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How to Find Your Ikigai – The Japanese Path to Fulfillment

Sophie Goddard | 日本美藝 | 12月 11, 2019
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Every heard of ikigai? Thought not. Pronounced “ee-ki-guy”, it’s something you might want to familiarize yourself with. Like the French “raison d’être”, the Japanese word ikigai roughly translates as “purpose in life”, and it’s said to be one of Japan’s long-kept secrets to health and happiness. “It’s about what you live for in life, whatever that may be,” explains Professor Gordon Mathews, ikigai specialist and author of What Makes Life Worth Living?

How Japanese and Americans Make Sense of their Worlds. With a stream of books on the subject about to be released, interest in ikigai is hitting an all-time high – putting hygge and lagom firmly in the corner. And with Japanese people living so much longer than Americans (on the island of Okinawa off the coast of Japan, there are 24.55 people over the age of 100 for every 100,000 inhabitants – significantly higher than the global average) perhaps they’re really onto something. So how do we go about finding our own ikigai? We wanted to find out…

Everybody’s different

“When a friend mentioned ikigai, I knew straight away mine was children and family,”

says Bernice Ferrier, 46, from Brighton, UK. “For me, they brought everything together in life. When I started a family of my own, I suddenly felt a sense of meaning, like things just ‘clicked’ into place. For the first time in my life, I felt as if I had a real purpose.”

For Jacqui Gleave, 32 (Birmingham, UK), she defines hers as more of a hobby. “I’ve always loved writing. It’s something I do every day in some capacity, whether it’s summarizing my day in my nightly diary, or writing letters to friends. It clears my head and, over the years, I’ve noticed when I don’t do it, I feel ‘cloudy’ and lack focus. It’s like I’m unfulfilled without it as an outlet. I’d say that’s definitely my ikigai.”

Find your purpose

It seems both women could be onto something. Did you know there’s no word that means retire in Japanese? According to Héctor García and Francesc Miralles, the authors of upcoming book, Ikigai: The Japanese Secret to a Long and Happy Life (published by Penguin Books on 7 September), it’s important to stay active, even when we’re older or don’t need to work. “Those who give up the things they love doing, and do well, lose their purpose in life,” they conclude in their book.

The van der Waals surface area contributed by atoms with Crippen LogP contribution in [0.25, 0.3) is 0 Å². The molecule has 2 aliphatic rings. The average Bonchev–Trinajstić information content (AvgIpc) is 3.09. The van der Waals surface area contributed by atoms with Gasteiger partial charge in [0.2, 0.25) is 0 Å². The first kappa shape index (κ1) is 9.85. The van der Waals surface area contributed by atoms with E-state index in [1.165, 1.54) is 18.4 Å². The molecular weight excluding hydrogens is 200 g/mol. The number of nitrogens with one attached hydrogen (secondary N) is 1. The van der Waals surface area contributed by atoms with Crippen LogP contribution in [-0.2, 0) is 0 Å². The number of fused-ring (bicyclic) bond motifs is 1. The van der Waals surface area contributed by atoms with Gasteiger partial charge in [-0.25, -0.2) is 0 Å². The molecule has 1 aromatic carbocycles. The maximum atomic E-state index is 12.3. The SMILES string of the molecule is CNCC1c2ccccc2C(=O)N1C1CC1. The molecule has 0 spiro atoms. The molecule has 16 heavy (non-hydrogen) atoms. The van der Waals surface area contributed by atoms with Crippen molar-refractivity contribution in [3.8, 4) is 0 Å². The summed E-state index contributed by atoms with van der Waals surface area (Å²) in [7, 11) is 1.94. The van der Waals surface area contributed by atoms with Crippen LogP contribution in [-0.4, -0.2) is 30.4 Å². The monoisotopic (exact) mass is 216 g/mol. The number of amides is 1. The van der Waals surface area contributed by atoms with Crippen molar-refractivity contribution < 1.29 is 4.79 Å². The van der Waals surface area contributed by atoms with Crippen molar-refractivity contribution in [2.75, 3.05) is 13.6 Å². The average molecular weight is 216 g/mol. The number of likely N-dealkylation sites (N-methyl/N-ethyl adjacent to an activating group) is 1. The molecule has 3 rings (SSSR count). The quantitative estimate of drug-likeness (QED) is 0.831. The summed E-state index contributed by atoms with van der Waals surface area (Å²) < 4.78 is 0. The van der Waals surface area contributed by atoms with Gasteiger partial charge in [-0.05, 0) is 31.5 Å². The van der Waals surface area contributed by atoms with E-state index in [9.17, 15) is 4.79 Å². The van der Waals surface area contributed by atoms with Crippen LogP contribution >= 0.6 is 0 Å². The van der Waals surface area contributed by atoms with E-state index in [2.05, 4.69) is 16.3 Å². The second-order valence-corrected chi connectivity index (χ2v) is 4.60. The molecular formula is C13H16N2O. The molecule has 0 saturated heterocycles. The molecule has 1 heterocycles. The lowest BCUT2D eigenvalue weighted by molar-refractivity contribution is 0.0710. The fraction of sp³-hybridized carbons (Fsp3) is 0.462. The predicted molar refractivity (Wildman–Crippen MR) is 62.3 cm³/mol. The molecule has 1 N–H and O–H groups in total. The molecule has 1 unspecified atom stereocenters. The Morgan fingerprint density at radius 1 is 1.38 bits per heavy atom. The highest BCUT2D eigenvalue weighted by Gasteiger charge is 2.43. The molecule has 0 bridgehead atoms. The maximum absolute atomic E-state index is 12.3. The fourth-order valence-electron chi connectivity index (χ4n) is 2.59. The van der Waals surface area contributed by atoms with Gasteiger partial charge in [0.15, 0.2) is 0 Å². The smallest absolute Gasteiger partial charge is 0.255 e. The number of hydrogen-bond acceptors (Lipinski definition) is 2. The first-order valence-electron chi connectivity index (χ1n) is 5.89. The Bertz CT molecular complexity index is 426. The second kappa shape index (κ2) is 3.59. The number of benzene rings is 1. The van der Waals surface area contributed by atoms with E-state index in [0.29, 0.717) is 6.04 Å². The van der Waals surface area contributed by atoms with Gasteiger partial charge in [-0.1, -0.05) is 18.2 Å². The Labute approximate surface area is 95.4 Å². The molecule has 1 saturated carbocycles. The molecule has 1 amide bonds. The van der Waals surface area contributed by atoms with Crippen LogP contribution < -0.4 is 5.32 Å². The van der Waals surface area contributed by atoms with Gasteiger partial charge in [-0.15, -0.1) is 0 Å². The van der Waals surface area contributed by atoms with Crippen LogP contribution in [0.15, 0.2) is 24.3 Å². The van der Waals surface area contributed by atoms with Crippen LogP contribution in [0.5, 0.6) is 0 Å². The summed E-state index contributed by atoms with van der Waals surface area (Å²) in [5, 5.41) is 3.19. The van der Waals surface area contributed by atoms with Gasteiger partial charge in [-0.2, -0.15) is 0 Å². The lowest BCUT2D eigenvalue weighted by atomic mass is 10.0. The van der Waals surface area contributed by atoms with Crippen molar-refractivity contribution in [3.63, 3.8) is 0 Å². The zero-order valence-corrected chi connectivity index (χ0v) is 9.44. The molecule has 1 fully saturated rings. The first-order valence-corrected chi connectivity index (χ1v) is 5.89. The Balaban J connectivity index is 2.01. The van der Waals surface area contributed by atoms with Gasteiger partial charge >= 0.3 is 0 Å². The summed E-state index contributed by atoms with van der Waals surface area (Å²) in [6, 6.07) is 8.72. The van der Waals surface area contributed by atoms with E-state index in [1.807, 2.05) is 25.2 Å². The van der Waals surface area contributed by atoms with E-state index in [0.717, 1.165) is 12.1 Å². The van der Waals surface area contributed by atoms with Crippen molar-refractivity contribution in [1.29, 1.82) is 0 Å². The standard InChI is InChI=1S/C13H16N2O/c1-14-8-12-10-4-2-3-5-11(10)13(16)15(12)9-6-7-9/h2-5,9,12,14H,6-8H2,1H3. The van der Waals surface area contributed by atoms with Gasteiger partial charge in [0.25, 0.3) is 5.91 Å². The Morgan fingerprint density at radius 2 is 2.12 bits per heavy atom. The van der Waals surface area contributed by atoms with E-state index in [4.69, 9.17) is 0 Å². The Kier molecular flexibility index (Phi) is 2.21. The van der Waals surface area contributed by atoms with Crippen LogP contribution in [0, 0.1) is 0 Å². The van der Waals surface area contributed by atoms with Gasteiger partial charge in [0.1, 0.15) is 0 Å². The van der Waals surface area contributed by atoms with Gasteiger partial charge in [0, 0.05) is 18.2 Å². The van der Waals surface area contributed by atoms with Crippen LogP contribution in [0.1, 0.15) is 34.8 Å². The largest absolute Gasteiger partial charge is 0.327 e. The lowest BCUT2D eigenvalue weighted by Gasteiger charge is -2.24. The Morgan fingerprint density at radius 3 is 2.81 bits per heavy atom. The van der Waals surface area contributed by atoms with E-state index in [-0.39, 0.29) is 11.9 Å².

It seems to ring true. In a recent TED talk on longevity, New York Times best-selling author Dan Buettner spoke of ikigai and of a 102-year-old karate master who loved his discipline so much, he refused to stop. He also referenced a 100-year-old fisherman who still fished regularly for his relatives.

Still, the concept remains fairly subjective and elusive. Some experts, like Mathews, say ikigai is possible in different ways, with others insisting true ikigai and fulfillment is only achieved when passions, vocation, skills and loves all align at once. In fact, one of the most popular ways to explain the concept is a Venn diagram, with its overlapping qualities made up of: what you love; what you’re good at; what the world needs; and what you can be paid for. But if defining ikigai is problematic, then finding it is even harder...

It’s up to you

However determined you are to find your ikigai, there are ways not to find it, say the experts. “Don’t take the job based on how much money it makes you – do it because you feel ‘called’ to do it,” says Professor Mathews, who says it’s up to us to follow our passions, whether that’s taking up the cello, or giving stand-up comedy a shot (even if it’s just once to see how it feels). “Be true to yourself when it comes to the path you take – don’t do anything half-assed! – and similarly, don’t choose a spouse on the basis of sexual attraction alone.” His recommendation? “Make informed choices with your eyes open as much as you possibly can – and be wary of whose opinions you listen to.”

It pays to take risks

Luck plays a large part in finding your ikigai, but it pays to be brave, too. “You need personal judgment when it comes to realising your ikigai,” explains Professor Mathews. “It’s like Socrates said – know yourself and your own values. But if the situation calls for it, takes risks too. If you’re unhappy in your job or feeling unfulfilled, then be open to the possibility of change. Be brave.”

Go slow and have faith

According to Héctor García and Francesc Miralles, getting out of the fast lane means you’re more likely to find your ikigai. “Take it slow. Being in a hurry is inversely proportional to quality of life and ikigai,” they recommend. And above all, don’t panic. Your chances of finding your ikigai are high. “Ikigai isn’t something only very few people find – most people find their ikigai at some stage in their lives,” says Professor Mathews. “But you can’t hurry it. It’s harder for somebody in their twenties to find it because they don’t have their own family – parents and siblings aside – and might not have experienced much of a career yet. For most of us, ikigai is a matter of eventually finding something we ultimately live for.” Which, however you dress it up, sounds like something we should all be searching for, doesn’t it?

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